By this time, when you were at Pomona and just before that time, were you still in reasonable contact with what you would say was going on at Mt. Wilson? Did you know what was happening?

King:

Yes. I think so. I wasn't familiar with everybody's research program or anything like that, but I knew in general what they did, what was going on, and who did what.

DeVorkin:

Was there any particular type of astronomy that stood out above all the others that you wanted to do?

King:

I wouldn't say so.

DeVorkin:

Now let's put you around 1929-1930. You are a senior. What were your thoughts about graduate school, a job, or what?

King:

I was deciding on whether to go to graduate school at that time. I was lucky to be able to go to Princeton.

DeVorkin:

Did you have any other places in mind?

King:

Not very seriously. I might have gone to University of California or Cal Tech, but probably no other eastern school.

DeVorkin:

There was one thing. And I will try to refresh your memory here, Brackett's alma mater was Dartmouth. Apparently there was some correspondence between your father and Raymond Dugan of Princeton.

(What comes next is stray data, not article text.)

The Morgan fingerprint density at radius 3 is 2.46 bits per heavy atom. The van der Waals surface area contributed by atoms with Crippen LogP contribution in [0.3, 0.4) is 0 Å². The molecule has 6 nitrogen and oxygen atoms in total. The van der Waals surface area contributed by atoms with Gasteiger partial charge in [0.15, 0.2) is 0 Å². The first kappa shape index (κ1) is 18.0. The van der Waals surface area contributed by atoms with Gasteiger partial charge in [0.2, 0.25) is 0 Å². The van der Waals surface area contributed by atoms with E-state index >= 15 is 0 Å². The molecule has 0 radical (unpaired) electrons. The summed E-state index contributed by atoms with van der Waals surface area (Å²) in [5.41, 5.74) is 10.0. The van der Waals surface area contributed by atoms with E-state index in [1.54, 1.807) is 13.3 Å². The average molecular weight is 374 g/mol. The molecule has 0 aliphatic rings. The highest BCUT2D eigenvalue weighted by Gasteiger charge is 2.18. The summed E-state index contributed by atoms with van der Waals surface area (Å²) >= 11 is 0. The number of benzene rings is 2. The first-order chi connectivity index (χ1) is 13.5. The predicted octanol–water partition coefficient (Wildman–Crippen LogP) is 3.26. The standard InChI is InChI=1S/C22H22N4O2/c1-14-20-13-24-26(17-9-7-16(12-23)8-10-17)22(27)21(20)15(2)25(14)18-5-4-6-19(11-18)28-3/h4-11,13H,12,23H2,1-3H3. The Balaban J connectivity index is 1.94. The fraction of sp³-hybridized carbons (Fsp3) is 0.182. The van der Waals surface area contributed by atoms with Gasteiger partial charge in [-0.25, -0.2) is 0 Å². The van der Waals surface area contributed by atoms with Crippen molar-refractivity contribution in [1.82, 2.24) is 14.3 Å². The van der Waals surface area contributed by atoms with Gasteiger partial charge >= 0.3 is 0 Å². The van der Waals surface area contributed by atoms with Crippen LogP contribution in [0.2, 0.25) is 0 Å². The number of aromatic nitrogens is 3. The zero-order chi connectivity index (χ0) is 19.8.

King:

Yes. I think Dugan is probably one of the reasons I went to Princeton because my father and he hadn't known each other before, but they attended a meeting of the IAU (International Astronomical Union) in Holland in 1928 and he met Dugan on the ship. They got very well acquainted and became good friends. I think that's where I got the Princeton influence.

DeVorkin:

There was also some correspondence of the possibility of your going to Dartmouth as a teaching assistant and then taking courses as well. That's where Brackett came from. Do you remember any of that?

King:

No, I don't.

DeVorkin:

So that was never a big issue in your mind?